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The News You May Have Missed: November 2023

Poor Rich Folk

Americans who earn at least $125,000 a year are being laid off at three times the rate of those with low or moderate incomes (New York Post, Aug. 16). The tech and finance sectors, which offer high-paying jobs, have been beset by layoffs. Silicon Valley companies such as Meta, Amazon, and Alphabet have released more than 227,000 people since the start of the year. Meanwhile, Wall Street giants such as Goldman Sachs, Morgan Stanley, and Citigroup have let go thousands of employees. Amid the squeeze, the number of American millionaires fell by 1.8 million to 22.7 million at the end of last year. Supply-chain snarls, the Russian invasion of Ukraine, soaring levels of inflation, and tanking stock markets have conspired to reduce the net worth of the nation’s wealthiest denizens. The U.S., which has the world’s highest concentration of millionaires (38% of the total), suffered the steepest decline in the number of those worth at least seven figures. Globally, the richest 500 people lost a collective $1.4 trillion in 2022.

 

Off Target

Thefts at Target stores have become increasingly violent and dangerous, according to the retail giant’s CEO (New York Post, Aug. 16). Shoplifting that included “violence or threats of violence” surged 120% during the first five months of the year, said Brian Cornell, chief executive of the Minneapolis-based big-box chain. Target’s inventory shrink — which accounts for retail theft and other losses — is “well-above the sustainable level where we expect to operate over time.” Target reported its first quarterly sales drop in six years, attributable in part to the boycott over its placement of LGBTQ merchandise in the children’s section. The backlash prompted Target to relocate the merchandise to the rear of stores and even remove some items entirely. Despite the losses, Target will be celebrating Pride Month in 2024, Cornell said, but it will also be “mindful of timing, placement and presentation” of its Pride collections. “Pride is one of many heritage moments that are important to our guests and our team, and we’ll continue to support these moments in the future,” he said.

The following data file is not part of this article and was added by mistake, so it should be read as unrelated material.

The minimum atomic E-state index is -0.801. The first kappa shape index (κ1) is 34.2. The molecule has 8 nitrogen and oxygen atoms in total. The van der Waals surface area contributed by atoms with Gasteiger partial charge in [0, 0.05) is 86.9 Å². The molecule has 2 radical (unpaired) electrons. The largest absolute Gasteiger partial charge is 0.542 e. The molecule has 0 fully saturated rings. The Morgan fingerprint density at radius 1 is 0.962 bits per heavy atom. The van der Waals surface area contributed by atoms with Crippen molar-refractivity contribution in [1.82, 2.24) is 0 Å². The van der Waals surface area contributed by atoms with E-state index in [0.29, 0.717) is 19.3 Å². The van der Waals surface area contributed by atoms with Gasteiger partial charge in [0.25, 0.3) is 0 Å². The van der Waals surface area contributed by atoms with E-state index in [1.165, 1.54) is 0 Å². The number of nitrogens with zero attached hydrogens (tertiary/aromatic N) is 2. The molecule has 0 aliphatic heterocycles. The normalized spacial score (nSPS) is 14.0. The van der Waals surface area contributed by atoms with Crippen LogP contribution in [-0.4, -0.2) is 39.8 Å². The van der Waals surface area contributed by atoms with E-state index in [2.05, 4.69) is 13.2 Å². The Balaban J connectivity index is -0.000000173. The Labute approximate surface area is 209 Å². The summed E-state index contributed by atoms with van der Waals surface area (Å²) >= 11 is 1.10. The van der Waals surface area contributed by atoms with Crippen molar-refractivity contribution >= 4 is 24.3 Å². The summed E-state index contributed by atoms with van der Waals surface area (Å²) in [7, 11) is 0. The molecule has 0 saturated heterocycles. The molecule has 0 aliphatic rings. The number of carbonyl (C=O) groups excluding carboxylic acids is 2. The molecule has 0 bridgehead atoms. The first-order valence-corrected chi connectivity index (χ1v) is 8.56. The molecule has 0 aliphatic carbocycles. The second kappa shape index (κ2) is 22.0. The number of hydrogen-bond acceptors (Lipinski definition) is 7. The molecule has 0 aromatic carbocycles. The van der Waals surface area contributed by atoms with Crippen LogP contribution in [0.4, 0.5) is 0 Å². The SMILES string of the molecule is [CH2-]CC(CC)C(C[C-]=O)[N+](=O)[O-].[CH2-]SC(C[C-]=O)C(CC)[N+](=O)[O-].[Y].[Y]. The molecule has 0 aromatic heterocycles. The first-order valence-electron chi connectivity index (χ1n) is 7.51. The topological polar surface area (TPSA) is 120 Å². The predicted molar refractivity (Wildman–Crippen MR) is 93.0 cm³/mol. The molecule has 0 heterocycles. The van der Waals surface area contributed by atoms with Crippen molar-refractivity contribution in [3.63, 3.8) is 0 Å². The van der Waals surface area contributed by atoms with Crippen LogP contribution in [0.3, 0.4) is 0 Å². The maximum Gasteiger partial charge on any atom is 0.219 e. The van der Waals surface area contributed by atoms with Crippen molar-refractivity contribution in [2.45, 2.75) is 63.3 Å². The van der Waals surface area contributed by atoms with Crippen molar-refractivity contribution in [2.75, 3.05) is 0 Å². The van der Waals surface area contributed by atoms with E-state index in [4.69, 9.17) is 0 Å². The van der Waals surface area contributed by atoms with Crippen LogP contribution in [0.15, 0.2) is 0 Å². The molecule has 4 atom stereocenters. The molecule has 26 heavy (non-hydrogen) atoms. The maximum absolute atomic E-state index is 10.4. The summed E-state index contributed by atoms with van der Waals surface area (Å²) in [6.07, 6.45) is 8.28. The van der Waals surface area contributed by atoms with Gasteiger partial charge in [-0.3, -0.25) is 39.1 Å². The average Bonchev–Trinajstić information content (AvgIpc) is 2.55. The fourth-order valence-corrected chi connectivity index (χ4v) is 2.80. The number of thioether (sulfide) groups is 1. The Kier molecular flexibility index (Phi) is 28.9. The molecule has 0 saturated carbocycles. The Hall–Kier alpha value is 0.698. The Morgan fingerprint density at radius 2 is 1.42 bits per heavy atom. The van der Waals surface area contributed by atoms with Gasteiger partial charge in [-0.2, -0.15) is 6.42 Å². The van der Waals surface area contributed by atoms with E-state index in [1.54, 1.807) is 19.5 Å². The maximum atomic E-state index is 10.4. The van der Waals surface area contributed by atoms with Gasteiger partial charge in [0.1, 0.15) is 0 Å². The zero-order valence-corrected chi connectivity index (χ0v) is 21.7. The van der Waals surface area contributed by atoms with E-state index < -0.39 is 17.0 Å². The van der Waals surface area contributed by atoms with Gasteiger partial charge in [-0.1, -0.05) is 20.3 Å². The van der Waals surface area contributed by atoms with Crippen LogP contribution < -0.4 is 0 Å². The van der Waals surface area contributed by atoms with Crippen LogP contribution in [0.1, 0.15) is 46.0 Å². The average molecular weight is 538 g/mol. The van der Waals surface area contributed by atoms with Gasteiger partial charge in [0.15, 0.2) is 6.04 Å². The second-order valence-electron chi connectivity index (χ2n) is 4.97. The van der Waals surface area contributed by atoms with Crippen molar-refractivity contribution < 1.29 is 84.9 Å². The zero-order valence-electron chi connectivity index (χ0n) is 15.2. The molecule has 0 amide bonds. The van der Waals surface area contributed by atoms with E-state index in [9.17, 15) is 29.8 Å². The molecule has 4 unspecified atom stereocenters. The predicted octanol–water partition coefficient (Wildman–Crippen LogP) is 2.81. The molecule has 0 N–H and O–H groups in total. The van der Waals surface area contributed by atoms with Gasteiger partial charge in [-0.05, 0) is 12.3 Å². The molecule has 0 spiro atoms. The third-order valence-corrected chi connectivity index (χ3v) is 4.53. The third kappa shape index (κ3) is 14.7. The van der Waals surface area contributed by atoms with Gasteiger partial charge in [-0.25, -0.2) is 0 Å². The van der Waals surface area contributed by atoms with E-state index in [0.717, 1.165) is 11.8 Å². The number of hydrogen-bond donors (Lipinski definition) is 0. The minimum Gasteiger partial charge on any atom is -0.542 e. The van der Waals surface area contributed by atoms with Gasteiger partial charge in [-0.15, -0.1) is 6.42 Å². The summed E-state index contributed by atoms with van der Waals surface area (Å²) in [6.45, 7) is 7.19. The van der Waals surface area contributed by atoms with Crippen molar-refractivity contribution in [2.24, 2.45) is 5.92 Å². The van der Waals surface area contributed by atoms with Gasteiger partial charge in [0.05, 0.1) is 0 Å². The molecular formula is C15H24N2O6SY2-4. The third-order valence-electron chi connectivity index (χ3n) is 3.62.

Only in a Town Like This

A television news crew reporting on a string of robberies in a Chicago neighborhood ended up getting robbed at gunpoint themselves (Associated Press, Aug. 29). A reporter and a photographer for the Spanish-language station Univision Chicago were filming just before 5 AM in West Town when three men brandishing firearms and wearing ski masks accosted them and took their television camera and other items. The crew was filming a story about robberies that was slated to run on the morning news. The footage they shot was in the stolen camera, and the story never made it on the air. Three weeks earlier, a photographer with Chicago’s WLS-TV was assaulted and robbed while preparing to cover a news conference on the West Side. In response, some news stations plan to assign security to news crews.

 

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